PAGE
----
* August 24 - Prime Minister Mosisili tells a gathering of LCD supporters to accept the results of the Langa Commission. But as opposed to his earlier statement that he would resign immediately if irregularities are discovered, he tells his supporters that only discovery of fraud and ëby his by his party,í will warrant the resignation of his cabinet.

* Parliament amends the Electoral Order to allow Langa Commission to examine election documents and ballot papers as well as to do recounting of votes cast.

* August 26 - Langa Commission releases an interim report confirming irregularities and say elections are 98 percent fraught. It recommends that election be declared null and void and that there should be re-elections. The ruling party rejects the interim report and say it is not acceptable. The report is held back from public consumption by South African Deputy president Thabo Mbeki who was chairing the meeting of the presentation f the report.

* August 31 - Langa Commission discovers disgusting irregularities after examining and re-counting of ballot papers in three days. South African students and soldiers assist in re-counting. Among others, empty envelopes and unsealed envelopes are discovered. Announced election results and registered voters fail to match. IEC claims there were an arithmetical errors in the counting. All errors were giving the ruling party more numbers that it deserved in all constituencies.

* Government tells a press conference in Maseru that only the word ìfraudî from the Langa Report can force it to resign not mere irregularities because no elections in the world are free of some irregularities.

* September 3 - Heavily armed police attack protesters with the aim of removing them from the palace gates during the night. Protesters resisted by throwing stones at the police. Four protesters are killed, making it ten in all, and 53 injured, 9 seriously. A gun shot comes from the protesters and one police officer is killed.

* The army officers on guard at the palace come to the rescue of the protesters and three more police officers are killed one the spot.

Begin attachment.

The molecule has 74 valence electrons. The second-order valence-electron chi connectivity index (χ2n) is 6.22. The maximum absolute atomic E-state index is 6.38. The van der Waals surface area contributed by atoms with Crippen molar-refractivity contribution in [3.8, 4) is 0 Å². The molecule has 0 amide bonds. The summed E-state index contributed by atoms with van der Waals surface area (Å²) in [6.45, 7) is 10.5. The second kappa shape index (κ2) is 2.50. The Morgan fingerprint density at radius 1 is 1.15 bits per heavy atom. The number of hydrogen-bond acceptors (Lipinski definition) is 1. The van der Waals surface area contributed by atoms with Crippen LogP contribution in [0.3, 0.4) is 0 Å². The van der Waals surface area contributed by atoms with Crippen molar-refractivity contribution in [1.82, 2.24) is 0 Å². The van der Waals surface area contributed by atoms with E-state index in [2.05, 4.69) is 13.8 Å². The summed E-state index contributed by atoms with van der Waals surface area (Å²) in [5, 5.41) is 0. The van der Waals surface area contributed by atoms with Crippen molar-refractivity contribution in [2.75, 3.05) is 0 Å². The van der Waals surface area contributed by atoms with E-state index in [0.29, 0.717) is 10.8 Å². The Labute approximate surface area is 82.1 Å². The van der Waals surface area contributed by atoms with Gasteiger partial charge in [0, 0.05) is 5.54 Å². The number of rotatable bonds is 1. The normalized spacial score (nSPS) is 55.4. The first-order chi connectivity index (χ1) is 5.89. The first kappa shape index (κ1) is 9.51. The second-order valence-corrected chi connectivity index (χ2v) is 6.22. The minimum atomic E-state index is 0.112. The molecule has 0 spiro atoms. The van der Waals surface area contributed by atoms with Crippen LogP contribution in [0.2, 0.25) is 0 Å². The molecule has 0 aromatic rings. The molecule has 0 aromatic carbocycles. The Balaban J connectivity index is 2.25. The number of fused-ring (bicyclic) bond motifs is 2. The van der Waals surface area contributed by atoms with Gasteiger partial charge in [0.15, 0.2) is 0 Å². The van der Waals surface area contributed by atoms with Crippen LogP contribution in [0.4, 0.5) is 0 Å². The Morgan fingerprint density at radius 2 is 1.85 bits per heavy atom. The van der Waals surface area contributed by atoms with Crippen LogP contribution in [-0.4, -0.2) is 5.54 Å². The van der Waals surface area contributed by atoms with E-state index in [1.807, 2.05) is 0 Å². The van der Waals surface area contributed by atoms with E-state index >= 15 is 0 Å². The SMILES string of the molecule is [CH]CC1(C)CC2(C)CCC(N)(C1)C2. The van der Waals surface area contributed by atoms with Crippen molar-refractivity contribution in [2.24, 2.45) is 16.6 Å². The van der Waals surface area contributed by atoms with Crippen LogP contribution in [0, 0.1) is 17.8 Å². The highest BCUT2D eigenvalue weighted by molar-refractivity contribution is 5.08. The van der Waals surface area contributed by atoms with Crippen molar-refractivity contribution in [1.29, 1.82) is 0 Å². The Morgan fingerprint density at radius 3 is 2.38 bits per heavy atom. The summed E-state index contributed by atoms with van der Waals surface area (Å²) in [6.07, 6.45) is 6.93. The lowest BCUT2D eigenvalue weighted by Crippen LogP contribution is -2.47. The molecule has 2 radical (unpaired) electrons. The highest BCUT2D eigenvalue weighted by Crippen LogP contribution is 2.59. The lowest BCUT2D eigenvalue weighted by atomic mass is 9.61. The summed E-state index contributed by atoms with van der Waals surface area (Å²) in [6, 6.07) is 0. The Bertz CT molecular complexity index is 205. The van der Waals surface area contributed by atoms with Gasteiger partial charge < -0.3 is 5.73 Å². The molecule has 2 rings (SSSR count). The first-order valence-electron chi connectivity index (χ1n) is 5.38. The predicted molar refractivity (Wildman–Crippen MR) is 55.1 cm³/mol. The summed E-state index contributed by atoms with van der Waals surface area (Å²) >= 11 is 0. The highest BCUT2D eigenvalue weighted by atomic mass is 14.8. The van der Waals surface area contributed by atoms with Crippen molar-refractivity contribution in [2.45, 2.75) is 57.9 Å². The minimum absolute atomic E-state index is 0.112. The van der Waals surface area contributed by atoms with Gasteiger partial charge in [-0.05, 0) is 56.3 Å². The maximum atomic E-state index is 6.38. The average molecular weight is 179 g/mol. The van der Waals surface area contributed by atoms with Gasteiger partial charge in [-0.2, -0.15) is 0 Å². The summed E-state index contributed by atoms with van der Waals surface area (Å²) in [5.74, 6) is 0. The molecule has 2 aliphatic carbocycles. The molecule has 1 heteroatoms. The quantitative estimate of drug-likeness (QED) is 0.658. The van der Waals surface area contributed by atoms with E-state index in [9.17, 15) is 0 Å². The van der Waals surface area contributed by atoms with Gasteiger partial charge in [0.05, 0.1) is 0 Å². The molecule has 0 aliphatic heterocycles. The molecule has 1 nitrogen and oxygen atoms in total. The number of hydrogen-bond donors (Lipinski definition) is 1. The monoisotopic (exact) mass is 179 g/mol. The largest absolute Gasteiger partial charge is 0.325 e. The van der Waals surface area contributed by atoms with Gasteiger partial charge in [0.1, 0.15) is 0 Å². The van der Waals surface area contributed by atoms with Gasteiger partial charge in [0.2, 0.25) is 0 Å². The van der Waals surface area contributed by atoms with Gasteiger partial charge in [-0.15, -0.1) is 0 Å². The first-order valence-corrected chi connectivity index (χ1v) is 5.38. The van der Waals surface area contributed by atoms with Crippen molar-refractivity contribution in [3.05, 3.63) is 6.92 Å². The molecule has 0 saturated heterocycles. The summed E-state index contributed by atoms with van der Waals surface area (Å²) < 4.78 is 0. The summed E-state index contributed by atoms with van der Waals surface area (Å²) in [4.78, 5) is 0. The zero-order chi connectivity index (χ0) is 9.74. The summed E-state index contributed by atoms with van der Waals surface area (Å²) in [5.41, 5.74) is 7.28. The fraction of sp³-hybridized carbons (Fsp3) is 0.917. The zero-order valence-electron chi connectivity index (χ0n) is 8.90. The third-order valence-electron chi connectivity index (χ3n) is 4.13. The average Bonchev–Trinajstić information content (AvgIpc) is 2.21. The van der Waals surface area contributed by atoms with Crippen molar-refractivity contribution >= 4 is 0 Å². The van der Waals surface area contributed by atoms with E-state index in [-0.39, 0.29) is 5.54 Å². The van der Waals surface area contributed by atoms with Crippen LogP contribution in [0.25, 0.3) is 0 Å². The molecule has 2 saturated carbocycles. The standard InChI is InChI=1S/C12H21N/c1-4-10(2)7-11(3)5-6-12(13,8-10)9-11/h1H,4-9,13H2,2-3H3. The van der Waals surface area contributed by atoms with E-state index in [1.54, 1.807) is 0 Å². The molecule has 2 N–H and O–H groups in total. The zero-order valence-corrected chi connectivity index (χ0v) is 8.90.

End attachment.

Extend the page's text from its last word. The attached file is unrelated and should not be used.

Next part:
* September 10 - A meeting between the opposition parties and the ruling party fails to take place under the chairmanship of Thabo Mbeki as the government protests the release of Langa Report. Mr Mbeki returns to South Africa without releasing the report as the government argues that it must be discussed first by leaders of SADC, especially President Robert Mugabe of Zimbabwe, Jaquim Chissano of Mocambique and Nelson Mandela. The government say it has no security and fears the repercussions and anger of the public against them after hearing the report saying there were ëserious irregularitiesí.

* September 11 - Junior officers in the Lesotho Defense Force arrest 29 of their top seniors including the army commander, Lt. General Makhula Mosakeng. The commander is coerced to announce that he has fired 28 others and that he has resigned over the national radio.

* September 13 - SADC heads of states meet in Mauritius and decide the Langa Report should be released to Basotho after the opposition refused the invitation to Mauritius to discuss the report. Five leaders, Nelson Mandela, Robert Mugabe, Festus Mogae, Jaquim Chissano and Pakalitha Mosisili, meet in a secret meeting and rumour in the region has it that they were doctoring the Langa Report to minimise its wording against the government of Lesotho.

* After allegedly being doctored the confused report is sent back to Lesotho to be released.